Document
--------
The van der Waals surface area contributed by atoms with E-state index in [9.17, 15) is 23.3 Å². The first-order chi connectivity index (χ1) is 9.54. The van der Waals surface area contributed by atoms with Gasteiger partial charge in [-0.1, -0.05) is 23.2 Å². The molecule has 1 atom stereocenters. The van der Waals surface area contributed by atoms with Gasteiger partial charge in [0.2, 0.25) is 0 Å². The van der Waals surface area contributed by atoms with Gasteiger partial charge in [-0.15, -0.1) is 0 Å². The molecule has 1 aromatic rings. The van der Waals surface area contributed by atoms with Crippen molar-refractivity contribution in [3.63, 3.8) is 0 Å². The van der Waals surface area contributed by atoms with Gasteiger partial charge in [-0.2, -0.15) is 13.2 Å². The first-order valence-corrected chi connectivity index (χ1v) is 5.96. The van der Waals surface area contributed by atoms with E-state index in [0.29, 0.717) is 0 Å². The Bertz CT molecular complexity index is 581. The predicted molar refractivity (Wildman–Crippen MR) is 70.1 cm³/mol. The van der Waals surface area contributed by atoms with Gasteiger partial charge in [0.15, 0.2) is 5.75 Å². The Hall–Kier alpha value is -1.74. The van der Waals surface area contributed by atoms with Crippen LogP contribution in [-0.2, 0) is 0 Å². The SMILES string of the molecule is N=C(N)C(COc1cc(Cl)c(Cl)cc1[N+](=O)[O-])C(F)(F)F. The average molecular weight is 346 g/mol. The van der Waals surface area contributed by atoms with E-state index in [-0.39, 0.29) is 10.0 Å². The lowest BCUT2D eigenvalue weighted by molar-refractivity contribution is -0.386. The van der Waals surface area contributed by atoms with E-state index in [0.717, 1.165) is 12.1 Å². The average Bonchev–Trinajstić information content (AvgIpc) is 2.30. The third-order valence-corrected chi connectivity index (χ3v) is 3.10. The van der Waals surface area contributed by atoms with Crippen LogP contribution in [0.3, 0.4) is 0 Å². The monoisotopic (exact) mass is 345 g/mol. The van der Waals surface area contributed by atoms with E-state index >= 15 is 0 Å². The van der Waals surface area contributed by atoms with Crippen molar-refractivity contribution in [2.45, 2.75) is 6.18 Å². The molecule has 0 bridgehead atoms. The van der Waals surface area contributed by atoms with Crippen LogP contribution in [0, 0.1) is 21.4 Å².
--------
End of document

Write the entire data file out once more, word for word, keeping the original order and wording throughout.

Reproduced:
The van der Waals surface area contributed by atoms with E-state index in [9.17, 15) is 23.3 Å². The first-order chi connectivity index (χ1) is 9.54. The van der Waals surface area contributed by atoms with Gasteiger partial charge in [-0.1, -0.05) is 23.2 Å². The molecule has 1 atom stereocenters. The van der Waals surface area contributed by atoms with Gasteiger partial charge in [0.2, 0.25) is 0 Å². The van der Waals surface area contributed by atoms with Gasteiger partial charge in [-0.15, -0.1) is 0 Å². The molecule has 1 aromatic rings. The van der Waals surface area contributed by atoms with Crippen molar-refractivity contribution in [3.63, 3.8) is 0 Å². The van der Waals surface area contributed by atoms with Gasteiger partial charge in [-0.2, -0.15) is 13.2 Å². The first-order valence-corrected chi connectivity index (χ1v) is 5.96. The van der Waals surface area contributed by atoms with E-state index in [0.29, 0.717) is 0 Å². The Bertz CT molecular complexity index is 581. The predicted molar refractivity (Wildman–Crippen MR) is 70.1 cm³/mol. The van der Waals surface area contributed by atoms with Gasteiger partial charge in [0.15, 0.2) is 5.75 Å². The Hall–Kier alpha value is -1.74. The van der Waals surface area contributed by atoms with Crippen LogP contribution in [-0.2, 0) is 0 Å². The SMILES string of the molecule is N=C(N)C(COc1cc(Cl)c(Cl)cc1[N+](=O)[O-])C(F)(F)F. The average molecular weight is 346 g/mol. The van der Waals surface area contributed by atoms with E-state index in [-0.39, 0.29) is 10.0 Å². The lowest BCUT2D eigenvalue weighted by molar-refractivity contribution is -0.386. The van der Waals surface area contributed by atoms with E-state index in [0.717, 1.165) is 12.1 Å². The average Bonchev–Trinajstić information content (AvgIpc) is 2.30. The third-order valence-corrected chi connectivity index (χ3v) is 3.10. The van der Waals surface area contributed by atoms with Crippen LogP contribution in [0.3, 0.4) is 0 Å². The monoisotopic (exact) mass is 345 g/mol. The van der Waals surface area contributed by atoms with E-state index >= 15 is 0 Å². The van der Waals surface area contributed by atoms with Crippen molar-refractivity contribution in [2.45, 2.75) is 6.18 Å². The molecule has 0 bridgehead atoms. The van der Waals surface area contributed by atoms with Crippen LogP contribution in [0, 0.1) is 21.4 Å².